My training is going very well, probably the best since just before the time my left knee was injured. Consistent training is essential for any degree of success in the marathon; without it that bad day will be a disaster, with it a good day can be exceptional. I admit, I know the former and have been very patient waiting on the later.

I could probably write a book on every long run. While clearing the mind of clutter, often near the end the quiet of moving one more step, one more stride, reduces running to the essence of life.

Last week's planned 16 to 18 was a strong 17.8 miles. Unlike last year's training when I usually struggled building my long runs, so far it has been better. My training is aggressive, just enough to have an edge of fear, of can-I-really-do-this? When those workouts are completed it builds confidence and strength to prepare for the next challenge.


Hallman Blvd via Google Street View
Over the years I have found an odd anomaly on some of my training routes. There are places where I usually feel good or faster, and other places that make me feel slow no matter what effort I am giving. One such place where I feel less strong is Harry M. Hallman Blvd, a short stretch of road between Mt. Pleasant Memorial Waterfront Park and Patriot's Point Road. I always feel like I am barely moving here, that I am supremely aware of my complete lack of speed, that I what I am doing is indistinguishable from walking.

I almost decided not to run this section on my outbound run, thinking I would make up the distance on the other side of the bridge or back in old Mt. Pleasant. My momentum carried me here along with a bit of gristle, not wanting to give in to a perceived weakness.

I pass a family on bikes and head down to the park, immediately feeling sluggish even though my pace has not changed. Jeese. I'm going slightly downhill and no amount of assistance from gravity makes me feel any faster. It would take a high speed camera to capture my I really this much slower than only a few years ago. I am pretty much living inside my head and then look up.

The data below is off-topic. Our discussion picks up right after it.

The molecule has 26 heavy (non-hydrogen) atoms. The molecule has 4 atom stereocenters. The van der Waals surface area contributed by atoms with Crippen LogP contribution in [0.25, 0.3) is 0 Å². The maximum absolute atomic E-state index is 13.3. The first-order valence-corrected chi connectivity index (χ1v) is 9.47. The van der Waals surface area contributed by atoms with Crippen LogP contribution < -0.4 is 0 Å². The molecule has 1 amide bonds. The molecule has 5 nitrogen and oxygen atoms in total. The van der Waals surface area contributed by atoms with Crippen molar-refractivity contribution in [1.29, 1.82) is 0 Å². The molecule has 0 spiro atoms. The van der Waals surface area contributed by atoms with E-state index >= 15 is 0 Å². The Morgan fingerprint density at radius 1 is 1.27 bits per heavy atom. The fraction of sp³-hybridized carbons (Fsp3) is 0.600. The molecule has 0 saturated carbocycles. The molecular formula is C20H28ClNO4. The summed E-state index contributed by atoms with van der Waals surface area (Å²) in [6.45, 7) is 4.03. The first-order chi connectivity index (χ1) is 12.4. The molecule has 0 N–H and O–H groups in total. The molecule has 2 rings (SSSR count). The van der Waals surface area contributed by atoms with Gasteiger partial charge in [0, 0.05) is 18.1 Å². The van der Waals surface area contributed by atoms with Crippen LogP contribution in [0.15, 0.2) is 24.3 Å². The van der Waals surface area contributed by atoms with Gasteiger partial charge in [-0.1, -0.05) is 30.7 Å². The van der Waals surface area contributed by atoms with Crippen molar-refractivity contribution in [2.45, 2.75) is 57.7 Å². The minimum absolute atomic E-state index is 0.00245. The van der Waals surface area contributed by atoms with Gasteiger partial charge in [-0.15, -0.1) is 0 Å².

A couple is coming toward me, pushing a child. I smile. He is waving and says what I think is "hi!" I wave and return the gesture but run on. It is only a handful of seconds and they slip through my fingers.

I run down to the park, take a short break, then head up the bridge. I was thinking today's run could not be as good as last week's but it is. Better. I am thinking of Jay and this, his little brother, reaching out to me. Then it occurs to me I have seen this family before on the bridge...and I vow I will not pass them again without stopping to speak. I regret I did not have the presence of mind to do that very thing today, that I still have much to learn.


Sit. Stay.
As I reach the far end of the bridge, I stop to make an adjustment to my prosthesis. A woman comes up to the fountains and stops for a drink, and finding they have not been turned back on since our few days of freezing weather, blurts out "f-a-duck!" and noticing me apologizes. I laugh and say I feel her pain because I wanted water to take my gel with and already shared her misery. "I am running 20 miles and need my water!" she says and runs off toward Charleston. I turn back and run the other way.

Shem Creek
It is a beautiful evening and I stop to take a few pics, not really having time with darkness falling but unable to resist the beauty of this place. I feel a slight anxiousness that I am holding up dinner, yet feel good and strong and wanting to run on and on.

Sunset at Alhambra Hall

I resist the temptation to run an even 18 miles, stopping at the oak tree that has come to symbolize this strength to me, that of BostonStrong. 17.8 it is, and the effort feels wonderful. The moon is overhead, the holy city is glowing in a silent night.

Thank you for this life, this blessing of every day.

For these wings on my feet.

For one more.